I have always admired the environment of the Mississippi River Valley floodplain forests
and adjacent loess plain where I grew up. I continue to be amazed by how dynamic river
levels can be (varying by 10+ meters in a year), and how the river interacts with
the adjacent floodplain, the vast expanse of trees and streams, and all the wildlife.
Since attending the University of Memphis, I have become increasingly fascinated in
understanding the diversity of life and evolution with a focus primarily on beetles.
With insects making up over 20% of all living things on Earth, I find it insects to
be a natural outlet for fueling my passion for understanding the unknown.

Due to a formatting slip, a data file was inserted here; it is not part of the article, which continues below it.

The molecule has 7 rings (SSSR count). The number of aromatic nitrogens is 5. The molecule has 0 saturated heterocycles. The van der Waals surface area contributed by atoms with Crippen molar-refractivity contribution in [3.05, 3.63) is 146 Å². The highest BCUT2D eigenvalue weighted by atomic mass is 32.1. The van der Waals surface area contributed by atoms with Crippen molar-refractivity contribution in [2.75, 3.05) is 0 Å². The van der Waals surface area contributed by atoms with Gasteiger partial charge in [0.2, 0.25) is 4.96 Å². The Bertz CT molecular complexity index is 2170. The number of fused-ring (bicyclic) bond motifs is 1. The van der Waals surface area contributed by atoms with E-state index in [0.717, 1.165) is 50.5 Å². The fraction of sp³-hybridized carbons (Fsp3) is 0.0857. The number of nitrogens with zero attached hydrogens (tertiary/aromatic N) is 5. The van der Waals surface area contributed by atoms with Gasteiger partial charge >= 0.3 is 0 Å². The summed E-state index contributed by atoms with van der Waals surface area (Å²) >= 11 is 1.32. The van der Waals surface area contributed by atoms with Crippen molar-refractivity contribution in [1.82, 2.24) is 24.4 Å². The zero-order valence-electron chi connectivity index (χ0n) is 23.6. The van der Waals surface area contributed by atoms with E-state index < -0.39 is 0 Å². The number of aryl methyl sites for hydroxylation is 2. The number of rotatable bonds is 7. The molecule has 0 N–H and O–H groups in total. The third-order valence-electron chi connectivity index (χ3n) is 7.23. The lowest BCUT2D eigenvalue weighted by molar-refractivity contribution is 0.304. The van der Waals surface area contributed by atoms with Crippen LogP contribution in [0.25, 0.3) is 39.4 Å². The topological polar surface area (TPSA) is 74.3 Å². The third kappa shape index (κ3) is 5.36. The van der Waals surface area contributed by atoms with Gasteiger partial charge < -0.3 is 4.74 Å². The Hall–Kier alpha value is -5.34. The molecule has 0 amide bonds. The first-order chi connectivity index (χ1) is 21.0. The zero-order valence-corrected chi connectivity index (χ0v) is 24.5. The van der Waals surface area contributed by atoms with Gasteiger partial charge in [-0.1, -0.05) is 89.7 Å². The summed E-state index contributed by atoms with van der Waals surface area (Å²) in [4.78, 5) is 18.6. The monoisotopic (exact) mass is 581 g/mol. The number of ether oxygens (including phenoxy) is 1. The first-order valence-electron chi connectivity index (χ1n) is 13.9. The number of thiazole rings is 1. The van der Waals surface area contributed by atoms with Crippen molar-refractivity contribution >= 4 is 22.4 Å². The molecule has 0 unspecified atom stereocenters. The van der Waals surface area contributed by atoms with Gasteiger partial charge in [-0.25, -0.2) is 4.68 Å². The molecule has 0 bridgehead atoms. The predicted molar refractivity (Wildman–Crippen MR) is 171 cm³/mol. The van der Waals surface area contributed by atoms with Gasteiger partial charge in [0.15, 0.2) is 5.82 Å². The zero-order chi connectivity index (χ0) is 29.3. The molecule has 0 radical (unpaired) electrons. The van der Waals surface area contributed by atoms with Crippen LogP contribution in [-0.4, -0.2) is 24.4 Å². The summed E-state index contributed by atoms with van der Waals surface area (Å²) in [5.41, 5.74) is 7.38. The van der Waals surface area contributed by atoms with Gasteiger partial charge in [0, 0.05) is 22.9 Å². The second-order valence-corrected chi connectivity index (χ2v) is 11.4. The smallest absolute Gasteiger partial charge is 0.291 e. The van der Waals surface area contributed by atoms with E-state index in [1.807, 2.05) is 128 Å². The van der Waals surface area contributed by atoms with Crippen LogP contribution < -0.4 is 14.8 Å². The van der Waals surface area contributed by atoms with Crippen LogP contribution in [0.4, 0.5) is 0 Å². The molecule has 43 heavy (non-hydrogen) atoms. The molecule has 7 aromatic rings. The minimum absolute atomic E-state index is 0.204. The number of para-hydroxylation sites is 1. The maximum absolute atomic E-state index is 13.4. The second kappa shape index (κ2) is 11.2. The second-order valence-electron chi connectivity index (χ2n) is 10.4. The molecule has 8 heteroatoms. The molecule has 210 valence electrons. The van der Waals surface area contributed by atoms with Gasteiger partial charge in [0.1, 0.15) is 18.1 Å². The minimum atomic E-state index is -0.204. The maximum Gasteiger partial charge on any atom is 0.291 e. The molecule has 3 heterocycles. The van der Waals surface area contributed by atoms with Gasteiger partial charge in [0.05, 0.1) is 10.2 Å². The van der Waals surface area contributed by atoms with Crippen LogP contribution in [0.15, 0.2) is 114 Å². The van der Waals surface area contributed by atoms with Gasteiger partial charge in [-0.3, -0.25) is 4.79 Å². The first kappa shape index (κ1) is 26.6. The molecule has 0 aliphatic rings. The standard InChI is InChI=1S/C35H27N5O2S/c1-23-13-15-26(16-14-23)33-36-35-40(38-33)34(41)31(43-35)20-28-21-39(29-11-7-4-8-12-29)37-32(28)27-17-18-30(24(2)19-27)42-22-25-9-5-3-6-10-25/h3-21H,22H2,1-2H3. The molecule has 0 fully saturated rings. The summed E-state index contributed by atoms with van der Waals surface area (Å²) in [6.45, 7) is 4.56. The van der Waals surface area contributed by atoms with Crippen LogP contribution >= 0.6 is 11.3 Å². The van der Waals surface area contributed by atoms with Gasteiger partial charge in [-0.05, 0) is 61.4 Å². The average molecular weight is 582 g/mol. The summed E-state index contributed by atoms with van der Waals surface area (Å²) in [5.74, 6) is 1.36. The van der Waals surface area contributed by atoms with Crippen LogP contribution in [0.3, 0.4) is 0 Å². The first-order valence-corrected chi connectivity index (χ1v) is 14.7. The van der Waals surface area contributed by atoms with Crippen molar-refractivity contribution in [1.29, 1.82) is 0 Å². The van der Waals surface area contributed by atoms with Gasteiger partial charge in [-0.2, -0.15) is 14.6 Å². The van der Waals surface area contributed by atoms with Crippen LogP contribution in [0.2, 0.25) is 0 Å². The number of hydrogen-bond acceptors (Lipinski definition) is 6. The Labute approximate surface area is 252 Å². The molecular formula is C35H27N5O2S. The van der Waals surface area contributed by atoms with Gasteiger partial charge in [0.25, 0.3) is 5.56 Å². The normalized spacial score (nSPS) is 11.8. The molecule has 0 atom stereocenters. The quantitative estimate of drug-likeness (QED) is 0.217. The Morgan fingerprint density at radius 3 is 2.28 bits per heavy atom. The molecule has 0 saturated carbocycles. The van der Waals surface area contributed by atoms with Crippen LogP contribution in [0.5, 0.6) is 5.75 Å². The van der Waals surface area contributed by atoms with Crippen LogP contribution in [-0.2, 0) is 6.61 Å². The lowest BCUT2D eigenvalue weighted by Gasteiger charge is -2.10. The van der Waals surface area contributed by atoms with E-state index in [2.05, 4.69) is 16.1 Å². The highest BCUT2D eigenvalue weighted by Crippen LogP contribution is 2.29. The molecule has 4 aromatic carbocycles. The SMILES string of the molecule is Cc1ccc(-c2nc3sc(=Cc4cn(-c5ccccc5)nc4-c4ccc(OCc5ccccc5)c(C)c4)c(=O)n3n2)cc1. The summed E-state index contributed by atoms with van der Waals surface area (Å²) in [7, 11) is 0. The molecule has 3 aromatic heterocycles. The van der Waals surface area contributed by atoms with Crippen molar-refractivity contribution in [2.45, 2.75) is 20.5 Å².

I am currently in the process of using a potentially revolutionary technique that
could bridge the gap between the traditional DNA capture methods (Sanger's method)
and next generation sequencing of entire genomes. This process has been entitled anchored
enrichment or phylogenomics (Lemmon and Lemmon). It is with this approach that I am
looking to provide strong nodal support for a phylogenetic tree of the number of subfamilies
within weevils (Curculionidae, 40,000 + species,).
My other research interest includes being able to get outdoors and enjoy the natural
environment, which by the nature of collecting insects also provides me with this